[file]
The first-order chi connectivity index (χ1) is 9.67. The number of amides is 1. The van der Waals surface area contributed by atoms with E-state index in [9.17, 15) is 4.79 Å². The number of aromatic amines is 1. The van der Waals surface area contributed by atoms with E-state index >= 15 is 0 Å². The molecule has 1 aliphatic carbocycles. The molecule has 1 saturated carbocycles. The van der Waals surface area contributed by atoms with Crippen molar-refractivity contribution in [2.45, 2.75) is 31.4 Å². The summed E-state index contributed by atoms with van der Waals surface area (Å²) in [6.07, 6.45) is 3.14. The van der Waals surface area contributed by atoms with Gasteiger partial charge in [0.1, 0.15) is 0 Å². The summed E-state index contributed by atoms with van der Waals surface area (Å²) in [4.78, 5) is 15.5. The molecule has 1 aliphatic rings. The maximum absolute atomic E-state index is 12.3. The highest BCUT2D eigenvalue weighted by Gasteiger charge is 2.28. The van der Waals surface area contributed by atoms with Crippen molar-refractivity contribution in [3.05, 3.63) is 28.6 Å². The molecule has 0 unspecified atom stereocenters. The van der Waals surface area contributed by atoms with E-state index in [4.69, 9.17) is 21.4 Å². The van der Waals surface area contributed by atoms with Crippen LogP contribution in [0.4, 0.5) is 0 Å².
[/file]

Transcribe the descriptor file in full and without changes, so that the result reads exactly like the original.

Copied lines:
The first-order chi connectivity index (χ1) is 9.67. The number of amides is 1. The van der Waals surface area contributed by atoms with E-state index in [9.17, 15) is 4.79 Å². The number of aromatic amines is 1. The van der Waals surface area contributed by atoms with E-state index >= 15 is 0 Å². The molecule has 1 aliphatic carbocycles. The molecule has 1 saturated carbocycles. The van der Waals surface area contributed by atoms with Crippen molar-refractivity contribution in [2.45, 2.75) is 31.4 Å². The summed E-state index contributed by atoms with van der Waals surface area (Å²) in [6.07, 6.45) is 3.14. The van der Waals surface area contributed by atoms with Gasteiger partial charge in [0.1, 0.15) is 0 Å². The summed E-state index contributed by atoms with van der Waals surface area (Å²) in [4.78, 5) is 15.5. The molecule has 1 aliphatic rings. The maximum absolute atomic E-state index is 12.3. The highest BCUT2D eigenvalue weighted by Gasteiger charge is 2.28. The van der Waals surface area contributed by atoms with Crippen molar-refractivity contribution in [3.05, 3.63) is 28.6 Å². The molecule has 0 unspecified atom stereocenters. The van der Waals surface area contributed by atoms with E-state index in [4.69, 9.17) is 21.4 Å². The van der Waals surface area contributed by atoms with Crippen LogP contribution in [0.4, 0.5) is 0 Å².